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Writing a preset

Creating the project

In an empty directory, run the following command:

preset init

Alternatively, you can specify a directory as the second argument to create the preset elsewhere. After asking for a preset name, the command will generate the following:

templates/
├─ .gitkeep
preset.ts
package.json
tsconfig.json
README.md
.gitignore

Repository initilialization

Unless you use the --no-git flag, a repository will be created and the initial files will be committed.

Adding actions

In the handler function of the object exported by preset.ts, you can use actions. Note that both handler and action functions are asynchronous, which means that the latter must be awaited.

To learn more about actions and how they are used, refer to their documentation page.

export default definePreset({
  name: 'my-preset',
  handler: async() => {
    // Will extract /templates/vue to the target directory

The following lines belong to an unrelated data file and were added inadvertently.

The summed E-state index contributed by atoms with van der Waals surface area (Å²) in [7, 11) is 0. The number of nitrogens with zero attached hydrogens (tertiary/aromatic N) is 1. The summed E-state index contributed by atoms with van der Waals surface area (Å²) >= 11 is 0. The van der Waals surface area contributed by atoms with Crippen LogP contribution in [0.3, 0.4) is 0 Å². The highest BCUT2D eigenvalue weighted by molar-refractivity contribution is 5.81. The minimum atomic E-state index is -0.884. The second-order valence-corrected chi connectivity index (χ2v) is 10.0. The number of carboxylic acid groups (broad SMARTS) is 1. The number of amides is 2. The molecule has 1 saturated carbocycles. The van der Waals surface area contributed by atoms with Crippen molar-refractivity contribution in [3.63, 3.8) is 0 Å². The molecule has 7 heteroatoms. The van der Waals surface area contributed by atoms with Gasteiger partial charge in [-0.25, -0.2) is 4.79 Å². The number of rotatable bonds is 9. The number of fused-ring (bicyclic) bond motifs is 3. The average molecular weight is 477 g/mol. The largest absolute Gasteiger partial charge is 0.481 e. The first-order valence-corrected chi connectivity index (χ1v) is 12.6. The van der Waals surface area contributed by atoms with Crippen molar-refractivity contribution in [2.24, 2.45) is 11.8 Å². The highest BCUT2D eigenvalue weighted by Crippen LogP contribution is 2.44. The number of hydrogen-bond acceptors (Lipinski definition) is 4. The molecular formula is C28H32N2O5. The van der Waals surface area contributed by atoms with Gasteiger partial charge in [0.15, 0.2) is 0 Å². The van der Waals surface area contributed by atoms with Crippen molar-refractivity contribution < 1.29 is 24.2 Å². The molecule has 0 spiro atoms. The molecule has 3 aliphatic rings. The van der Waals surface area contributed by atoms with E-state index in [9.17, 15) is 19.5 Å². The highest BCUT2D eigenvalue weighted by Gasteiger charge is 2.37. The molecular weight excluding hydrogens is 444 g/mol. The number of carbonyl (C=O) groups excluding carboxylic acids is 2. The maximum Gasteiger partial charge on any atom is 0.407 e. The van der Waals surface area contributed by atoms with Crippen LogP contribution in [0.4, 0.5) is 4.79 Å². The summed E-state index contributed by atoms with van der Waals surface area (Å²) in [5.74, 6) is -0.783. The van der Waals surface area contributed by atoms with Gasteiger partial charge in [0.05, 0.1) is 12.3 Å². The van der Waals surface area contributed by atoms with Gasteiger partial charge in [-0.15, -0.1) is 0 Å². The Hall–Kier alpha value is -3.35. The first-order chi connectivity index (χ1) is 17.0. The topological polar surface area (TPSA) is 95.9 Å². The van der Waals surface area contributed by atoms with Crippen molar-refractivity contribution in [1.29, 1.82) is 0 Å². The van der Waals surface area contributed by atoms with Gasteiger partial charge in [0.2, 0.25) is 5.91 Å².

await extractTemplates({
      from: 'vue'
    })

    // ...
  },
})

Actions are globals

The whole preset API is global, so yUsing options

Using options

Preset uses cac to parse command-line arguments. You can set default values to arguments using the options property and use the context object that is given to handler to read their value:

export default definePreset({
  name: 'my-preset',
  options: {
    somethingCustom: false
  },
  handler: async(context) => {
    if (context.options.somethingCustom) {
      // Do something only if --something-custom was used
    }

    // ...
  },
})

Thanks to cac, you can set an option to false using the --no- prefix. In the example below, customOption is always true unless you use --no-custom-option.

export default definePreset({
  options: {
    customOption: true
  },
  // ...
})

Note that options names are converted to camelCase.

Testing the preset locally

In order to try your preset, you can simply use its path:

preset apply /path/to/your/preset/project

Next steps

The next step is to build your preset. You can learn more about actions in their documentation.

Archiving edited files

When creating a preset from a test project, if you committed its initial state and started editing it, you can use git diff to list the modified files.

Combined with git archive, you can zip up all of the files you edited and unzip them in the templates directory of your preset.

git archive -o update.zip HEAD $(git diff --diff-filter=M --name-only)

Then, you will need to publish your preset, or you can keep it local for your personal use. You can even use an alias to make it easier.

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